EP3043477B1 - Apparatus and methods for clock and data recovery - Google Patents

Apparatus and methods for clock and data recovery Download PDF

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Publication number
EP3043477B1
EP3043477B1 EP16150636.5A EP16150636A EP3043477B1 EP 3043477 B1 EP3043477 B1 EP 3043477B1 EP 16150636 A EP16150636 A EP 16150636A EP 3043477 B1 EP3043477 B1 EP 3043477B1
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Prior art keywords
phase
signal
cdr
master
circuit
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EP16150636.5A
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German (de)
French (fr)
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EP3043477A3 (en
EP3043477A2 (en
Inventor
Stuart Mccracken
John Kenney
Kimo Tam
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Analog Devices Inc
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Analog Devices Inc
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Priority to US14/594,472 priority Critical patent/US9184909B1/en
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Publication of EP3043477A3 publication Critical patent/EP3043477A3/en
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    • HELECTRICITY
    • H04ELECTRIC COMMUNICATION TECHNIQUE
    • H04LTRANSMISSION OF DIGITAL INFORMATION, e.g. TELEGRAPHIC COMMUNICATION
    • H04L7/00Arrangements for synchronising receiver with transmitter
    • H04L7/02Speed or phase control by the received code signals, the signals containing no special synchronisation information
    • H04L7/033Speed or phase control by the received code signals, the signals containing no special synchronisation information using the transitions of the received signal to control the phase of the synchronising-signal-generating means, e.g. using a phase-locked loop
    • H04L7/0337Selecting between two or more discretely delayed clocks or selecting between two or more discretely delayed received code signals
    • GPHYSICS
    • G06COMPUTING; CALCULATING; COUNTING
    • G06FELECTRIC DIGITAL DATA PROCESSING
    • G06F13/00Interconnection of, or transfer of information or other signals between, memories, input/output devices or central processing units
    • G06F13/38Information transfer, e.g. on bus
    • G06F13/40Bus structure
    • G06F13/4063Device-to-bus coupling
    • G06F13/4068Electrical coupling
    • GPHYSICS
    • G06COMPUTING; CALCULATING; COUNTING
    • G06FELECTRIC DIGITAL DATA PROCESSING
    • G06F13/00Interconnection of, or transfer of information or other signals between, memories, input/output devices or central processing units
    • G06F13/38Information transfer, e.g. on bus
    • G06F13/42Bus transfer protocol, e.g. handshake; Synchronisation
    • G06F13/4282Bus transfer protocol, e.g. handshake; Synchronisation on a serial bus, e.g. I2C bus, SPI bus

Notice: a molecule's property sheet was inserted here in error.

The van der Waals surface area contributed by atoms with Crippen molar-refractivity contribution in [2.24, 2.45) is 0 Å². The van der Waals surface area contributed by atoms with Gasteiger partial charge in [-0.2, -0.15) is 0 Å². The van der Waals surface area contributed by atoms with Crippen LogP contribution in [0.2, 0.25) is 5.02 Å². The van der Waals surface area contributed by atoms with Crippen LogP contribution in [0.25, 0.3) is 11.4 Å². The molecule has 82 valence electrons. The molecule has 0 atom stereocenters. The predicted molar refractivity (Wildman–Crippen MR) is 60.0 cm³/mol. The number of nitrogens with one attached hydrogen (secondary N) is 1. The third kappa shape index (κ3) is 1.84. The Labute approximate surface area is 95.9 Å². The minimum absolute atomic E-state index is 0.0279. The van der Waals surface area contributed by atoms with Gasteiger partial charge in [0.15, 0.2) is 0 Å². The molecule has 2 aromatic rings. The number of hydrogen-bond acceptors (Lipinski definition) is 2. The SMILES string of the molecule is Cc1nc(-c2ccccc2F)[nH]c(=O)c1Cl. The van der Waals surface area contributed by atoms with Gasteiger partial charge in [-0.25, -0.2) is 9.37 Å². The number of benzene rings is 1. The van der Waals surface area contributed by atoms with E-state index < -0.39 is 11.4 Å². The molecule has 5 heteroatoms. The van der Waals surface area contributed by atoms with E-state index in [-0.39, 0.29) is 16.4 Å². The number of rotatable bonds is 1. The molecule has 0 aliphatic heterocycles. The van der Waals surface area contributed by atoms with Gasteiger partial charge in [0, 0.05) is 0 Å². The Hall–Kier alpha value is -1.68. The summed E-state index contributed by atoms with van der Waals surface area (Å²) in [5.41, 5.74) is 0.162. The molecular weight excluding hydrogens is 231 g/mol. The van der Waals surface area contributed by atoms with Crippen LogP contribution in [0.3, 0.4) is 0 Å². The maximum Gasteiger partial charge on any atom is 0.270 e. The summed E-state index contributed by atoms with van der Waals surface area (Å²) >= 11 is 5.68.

• G06F13/4291Bus transfer protocol, e.g. handshake; Synchronisation on a serial bus, e.g. I2C bus, SPI bus using a clocked protocol
    • HELECTRICITY
    • H03BASIC ELECTRONIC CIRCUITRY
    • H03LAUTOMATIC CONTROL, STARTING, SYNCHRONISATION, OR STABILISATION OF GENERATORS OF ELECTRONIC OSCILLATIONS OR PULSES
    • H03L7/00Automatic control of frequency or phase; Synchronisation
    • H03L7/06Automatic control of frequency or phase; Synchronisation using a reference signal applied to a frequency- or phase-locked loop
    • H03L7/07Automatic control of frequency or phase; Synchronisation using a reference signal applied to a frequency- or phase-locked loop using several loops, e.g. for redundant clock signal generation
    • HELECTRICITY
    • H03BASIC ELECTRONIC CIRCUITRY
    • H03LAUTOMATIC CONTROL, STARTING, SYNCHRONISATION, OR STABILISATION OF GENERATORS OF ELECTRONIC OSCILLATIONS OR PULSES
    • H03L7/00Automatic control of frequency or phase; Synchronisation
    • H03L7/06Automatic control of frequency or phase; Synchronisation using a reference signal applied to a frequency- or phase-locked loop
    • H03L7/08Details of the phase-locked loop
    • H03L7/0807Details of the phase-locked loop concerning mainly a recovery circuit for the reference signal
    • HELECTRICITY
    • H03BASIC ELECTRONIC CIRCUITRY
    • H03LAUTOMATIC CONTROL, STARTING, SYNCHRONISATION, OR STABILISATION OF GENERATORS OF ELECTRONIC OSCILLATIONS OR PULSES
    • H03L7/00Automatic control of frequency or phase; Synchronisation
    • H03L7/06Automatic control of frequency or phase; Synchronisation using a reference signal applied to a frequency- or phase-locked loop
    • H03L7/08Details of the phase-locked loop
    • H03L7/081Details of the phase-locked loop provided with an additional controlled phase shifter
    • H03L7/0812Details of the phase-locked loop provided with an additional controlled phase shifter and where no voltage or current controlled oscillator is used
    • H03L7/0814Details of the phase-locked loop provided with an additional controlled phase shifter and where no voltage or current controlled oscillator is used the phase shifting device being digitally controlled
    • HELECTRICITY
    • H03BASIC ELECTRONIC CIRCUITRY
    • H03LAUTOMATIC CONTROL, STARTING, SYNCHRONISATION, OR STABILISATION OF GENERATORS OF ELECTRONIC OSCILLATIONS OR PULSES
    • H03L7/00Automatic control of frequency or phase; Synchronisation